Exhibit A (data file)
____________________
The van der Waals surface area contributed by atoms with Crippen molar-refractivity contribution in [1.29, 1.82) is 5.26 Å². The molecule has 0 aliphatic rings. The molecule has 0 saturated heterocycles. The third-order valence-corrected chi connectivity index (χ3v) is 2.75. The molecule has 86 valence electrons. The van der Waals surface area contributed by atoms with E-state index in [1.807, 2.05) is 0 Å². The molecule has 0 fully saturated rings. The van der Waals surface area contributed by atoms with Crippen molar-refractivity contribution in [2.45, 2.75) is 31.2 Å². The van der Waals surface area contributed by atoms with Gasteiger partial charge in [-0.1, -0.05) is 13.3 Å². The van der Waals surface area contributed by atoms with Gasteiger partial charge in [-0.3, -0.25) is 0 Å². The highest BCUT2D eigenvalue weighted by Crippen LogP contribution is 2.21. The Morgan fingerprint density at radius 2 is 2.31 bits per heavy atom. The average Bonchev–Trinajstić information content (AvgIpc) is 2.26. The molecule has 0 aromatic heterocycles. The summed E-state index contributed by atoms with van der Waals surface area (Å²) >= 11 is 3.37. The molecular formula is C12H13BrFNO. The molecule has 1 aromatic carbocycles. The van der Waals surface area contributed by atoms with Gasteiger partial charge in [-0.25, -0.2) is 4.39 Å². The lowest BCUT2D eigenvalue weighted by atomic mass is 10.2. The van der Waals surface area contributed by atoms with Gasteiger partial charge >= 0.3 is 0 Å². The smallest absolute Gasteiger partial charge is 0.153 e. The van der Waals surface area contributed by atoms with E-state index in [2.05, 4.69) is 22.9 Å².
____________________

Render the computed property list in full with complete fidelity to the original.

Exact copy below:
The van der Waals surface area contributed by atoms with Crippen molar-refractivity contribution in [1.29, 1.82) is 5.26 Å². The molecule has 0 aliphatic rings. The molecule has 0 saturated heterocycles. The third-order valence-corrected chi connectivity index (χ3v) is 2.75. The molecule has 86 valence electrons. The van der Waals surface area contributed by atoms with E-state index in [1.807, 2.05) is 0 Å². The molecule has 0 fully saturated rings. The van der Waals surface area contributed by atoms with Crippen molar-refractivity contribution in [2.45, 2.75) is 31.2 Å². The van der Waals surface area contributed by atoms with Gasteiger partial charge in [-0.1, -0.05) is 13.3 Å². The van der Waals surface area contributed by atoms with Gasteiger partial charge in [-0.3, -0.25) is 0 Å². The highest BCUT2D eigenvalue weighted by Crippen LogP contribution is 2.21. The Morgan fingerprint density at radius 2 is 2.31 bits per heavy atom. The average Bonchev–Trinajstić information content (AvgIpc) is 2.26. The molecule has 0 aromatic heterocycles. The summed E-state index contributed by atoms with van der Waals surface area (Å²) >= 11 is 3.37. The molecular formula is C12H13BrFNO. The molecule has 1 aromatic carbocycles. The van der Waals surface area contributed by atoms with Gasteiger partial charge in [-0.25, -0.2) is 4.39 Å². The lowest BCUT2D eigenvalue weighted by atomic mass is 10.2. The van der Waals surface area contributed by atoms with Gasteiger partial charge >= 0.3 is 0 Å². The smallest absolute Gasteiger partial charge is 0.153 e. The van der Waals surface area contributed by atoms with E-state index in [2.05, 4.69) is 22.9 Å².